Ask couples what they most often disagree about, and there’s a good chance the answer will be money. Indeed, finances are a cause of nearly 25% of divorces, according to the Institute for Divorce Financial Analysts. And at the root of many of these arguments is a lack of communication. In a 2014 survey by the American Psychological Association, more than one-third of people said talking about money made them uncomfortable.
Even though it can sometimes be challenging, and while the specific financial matters that most concern couples will ebb and flow throughout life, all spouses should plan to have these five important money conversations regardless of their age, income, or goals.
1) What financial assets and liabilities do we bring to our marriage (and how do we handle them)?
James McKown, CFP®, Financial Planning Manager at Wells Fargo Advisors, says couples who plan to marry should talk about what assets and financial obligations each brings to the relationship and how they’ll deal with them as spouses. (Ideally, this talk will happen before tying the knot.) Generally speaking, McKown says the more you each bring to the relationship — in terms of assets, debts, and even children — the more crucial it is to have a financial plan that suits both of your interests equitably before you wed.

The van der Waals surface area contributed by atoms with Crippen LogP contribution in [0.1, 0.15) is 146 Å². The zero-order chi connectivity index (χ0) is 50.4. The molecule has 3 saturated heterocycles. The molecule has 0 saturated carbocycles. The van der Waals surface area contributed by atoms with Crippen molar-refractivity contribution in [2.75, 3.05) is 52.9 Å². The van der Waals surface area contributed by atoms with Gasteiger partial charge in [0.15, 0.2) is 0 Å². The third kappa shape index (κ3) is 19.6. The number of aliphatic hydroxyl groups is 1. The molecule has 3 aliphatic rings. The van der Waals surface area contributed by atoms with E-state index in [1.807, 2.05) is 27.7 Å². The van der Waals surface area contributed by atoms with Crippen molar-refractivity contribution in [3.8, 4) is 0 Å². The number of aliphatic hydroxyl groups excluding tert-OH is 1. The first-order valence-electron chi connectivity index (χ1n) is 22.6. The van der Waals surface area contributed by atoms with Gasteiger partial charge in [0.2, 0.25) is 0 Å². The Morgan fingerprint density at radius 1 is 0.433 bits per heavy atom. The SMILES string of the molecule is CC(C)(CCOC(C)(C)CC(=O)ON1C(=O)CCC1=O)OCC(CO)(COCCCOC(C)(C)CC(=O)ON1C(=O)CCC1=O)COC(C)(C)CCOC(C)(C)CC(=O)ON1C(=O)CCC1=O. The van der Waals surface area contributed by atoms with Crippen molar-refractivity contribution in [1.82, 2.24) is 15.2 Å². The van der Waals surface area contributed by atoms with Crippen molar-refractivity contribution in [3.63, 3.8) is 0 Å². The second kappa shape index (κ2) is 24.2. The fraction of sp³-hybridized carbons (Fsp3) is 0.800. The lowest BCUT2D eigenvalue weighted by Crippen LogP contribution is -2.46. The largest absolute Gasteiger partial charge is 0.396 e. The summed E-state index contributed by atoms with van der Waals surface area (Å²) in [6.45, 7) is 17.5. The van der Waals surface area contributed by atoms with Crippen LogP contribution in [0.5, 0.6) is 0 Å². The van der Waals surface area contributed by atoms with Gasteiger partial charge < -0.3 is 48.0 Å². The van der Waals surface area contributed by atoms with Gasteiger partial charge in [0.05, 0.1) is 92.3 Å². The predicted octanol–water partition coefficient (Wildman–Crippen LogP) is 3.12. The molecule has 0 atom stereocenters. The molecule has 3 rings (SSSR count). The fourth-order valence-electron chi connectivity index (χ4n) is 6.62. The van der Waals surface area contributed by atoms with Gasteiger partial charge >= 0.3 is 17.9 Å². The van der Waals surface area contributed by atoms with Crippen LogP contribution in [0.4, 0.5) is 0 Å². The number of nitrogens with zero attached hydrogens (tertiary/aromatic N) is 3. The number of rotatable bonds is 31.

2) Who will manage the different aspects of our financial life?
If one spouse is comfortable managing investments and the other prefers to handle the monthly budget and bills, for example, McKown says it’s fine to divide tasks and designate household financial duties based on your individual strengths and weaknesses. Regardless of how you assign who will handle various aspects of your finances, McKown says spouses need to make a standing date at least once a quarter to review finances together.
“It’s important to meet so you don’t start to wonder what the other is doing,” says McKown. “You don’t need to know everything about a stock or bond if you’re not the spouse who chooses where to invest the money. But you should know the process your spouse uses, where the money is, and who is managing it.”
3) Are our goals aligned?
The financial goals you set as a couple have to be shared and agreed to as you move through life — especially if you have different financial personalities. “Goals give clarity to what is reasonable (or not) and where you may need to agree to make adjustments to reach them,” says McKown.
Even beyond goals, you should discuss financial priorities. If saving is important to you because you’ve been through money struggles in the past, be open and share that concern instead of silently worrying that your partner is more of a spender.